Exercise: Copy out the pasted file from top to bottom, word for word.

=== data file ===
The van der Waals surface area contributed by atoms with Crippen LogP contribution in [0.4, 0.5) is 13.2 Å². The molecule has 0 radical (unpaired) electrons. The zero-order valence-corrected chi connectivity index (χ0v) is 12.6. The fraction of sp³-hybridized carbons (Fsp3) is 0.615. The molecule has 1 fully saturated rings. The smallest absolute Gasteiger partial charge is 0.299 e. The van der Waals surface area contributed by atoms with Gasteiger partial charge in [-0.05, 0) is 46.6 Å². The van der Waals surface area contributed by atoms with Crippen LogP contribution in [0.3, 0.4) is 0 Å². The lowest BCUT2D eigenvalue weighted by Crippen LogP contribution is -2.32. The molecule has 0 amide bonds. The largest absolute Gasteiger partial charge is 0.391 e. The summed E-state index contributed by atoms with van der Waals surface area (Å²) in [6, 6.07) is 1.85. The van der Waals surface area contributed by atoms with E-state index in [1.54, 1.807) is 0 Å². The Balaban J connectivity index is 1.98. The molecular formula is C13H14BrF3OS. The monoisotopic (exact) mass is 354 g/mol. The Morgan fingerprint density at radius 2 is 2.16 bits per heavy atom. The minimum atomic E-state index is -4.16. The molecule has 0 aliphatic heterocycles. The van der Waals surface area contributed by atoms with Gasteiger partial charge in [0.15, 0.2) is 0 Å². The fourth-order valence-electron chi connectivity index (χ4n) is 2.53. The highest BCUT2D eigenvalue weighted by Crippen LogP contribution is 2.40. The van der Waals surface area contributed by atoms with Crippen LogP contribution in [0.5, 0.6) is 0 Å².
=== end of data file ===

The van der Waals surface area contributed by atoms with Crippen LogP contribution in [0.4, 0.5) is 13.2 Å². The molecule has 0 radical (unpaired) electrons. The zero-order valence-corrected chi connectivity index (χ0v) is 12.6. The fraction of sp³-hybridized carbons (Fsp3) is 0.615. The molecule has 1 fully saturated rings. The smallest absolute Gasteiger partial charge is 0.299 e. The van der Waals surface area contributed by atoms with Gasteiger partial charge in [-0.05, 0) is 46.6 Å². The van der Waals surface area contributed by atoms with Crippen LogP contribution in [0.3, 0.4) is 0 Å². The lowest BCUT2D eigenvalue weighted by Crippen LogP contribution is -2.32. The molecule has 0 amide bonds. The largest absolute Gasteiger partial charge is 0.391 e. The summed E-state index contributed by atoms with van der Waals surface area (Å²) in [6, 6.07) is 1.85. The van der Waals surface area contributed by atoms with E-state index in [1.54, 1.807) is 0 Å². The Balaban J connectivity index is 1.98. The molecular formula is C13H14BrF3OS. The monoisotopic (exact) mass is 354 g/mol. The Morgan fingerprint density at radius 2 is 2.16 bits per heavy atom. The minimum atomic E-state index is -4.16. The molecule has 0 aliphatic heterocycles. The van der Waals surface area contributed by atoms with Gasteiger partial charge in [0.15, 0.2) is 0 Å². The fourth-order valence-electron chi connectivity index (χ4n) is 2.53. The highest BCUT2D eigenvalue weighted by Crippen LogP contribution is 2.40. The van der Waals surface area contributed by atoms with Crippen LogP contribution in [0.5, 0.6) is 0 Å².